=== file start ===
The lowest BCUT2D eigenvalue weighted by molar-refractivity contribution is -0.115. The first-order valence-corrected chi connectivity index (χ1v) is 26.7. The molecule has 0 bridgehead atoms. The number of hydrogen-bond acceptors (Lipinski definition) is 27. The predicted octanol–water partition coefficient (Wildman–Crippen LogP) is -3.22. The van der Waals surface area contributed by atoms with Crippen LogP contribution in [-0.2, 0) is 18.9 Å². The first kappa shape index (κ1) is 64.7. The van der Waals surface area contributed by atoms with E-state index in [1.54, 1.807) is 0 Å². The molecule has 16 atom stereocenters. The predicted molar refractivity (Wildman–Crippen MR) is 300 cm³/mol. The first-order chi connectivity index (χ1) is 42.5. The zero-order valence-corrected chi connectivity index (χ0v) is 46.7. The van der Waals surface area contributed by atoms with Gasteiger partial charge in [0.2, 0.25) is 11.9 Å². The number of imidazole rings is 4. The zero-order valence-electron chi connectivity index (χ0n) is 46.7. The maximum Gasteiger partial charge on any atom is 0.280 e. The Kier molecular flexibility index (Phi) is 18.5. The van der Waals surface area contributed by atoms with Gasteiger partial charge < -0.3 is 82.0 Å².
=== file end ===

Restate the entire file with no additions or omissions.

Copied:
The lowest BCUT2D eigenvalue weighted by molar-refractivity contribution is -0.115. The first-order valence-corrected chi connectivity index (χ1v) is 26.7. The molecule has 0 bridgehead atoms. The number of hydrogen-bond acceptors (Lipinski definition) is 27. The predicted octanol–water partition coefficient (Wildman–Crippen LogP) is -3.22. The van der Waals surface area contributed by atoms with Crippen LogP contribution in [-0.2, 0) is 18.9 Å². The first kappa shape index (κ1) is 64.7. The van der Waals surface area contributed by atoms with E-state index in [1.54, 1.807) is 0 Å². The molecule has 16 atom stereocenters. The predicted molar refractivity (Wildman–Crippen MR) is 300 cm³/mol. The first-order chi connectivity index (χ1) is 42.5. The zero-order valence-corrected chi connectivity index (χ0v) is 46.7. The van der Waals surface area contributed by atoms with Gasteiger partial charge in [0.2, 0.25) is 11.9 Å². The number of imidazole rings is 4. The zero-order valence-electron chi connectivity index (χ0n) is 46.7. The maximum Gasteiger partial charge on any atom is 0.280 e. The Kier molecular flexibility index (Phi) is 18.5. The van der Waals surface area contributed by atoms with Gasteiger partial charge < -0.3 is 82.0 Å².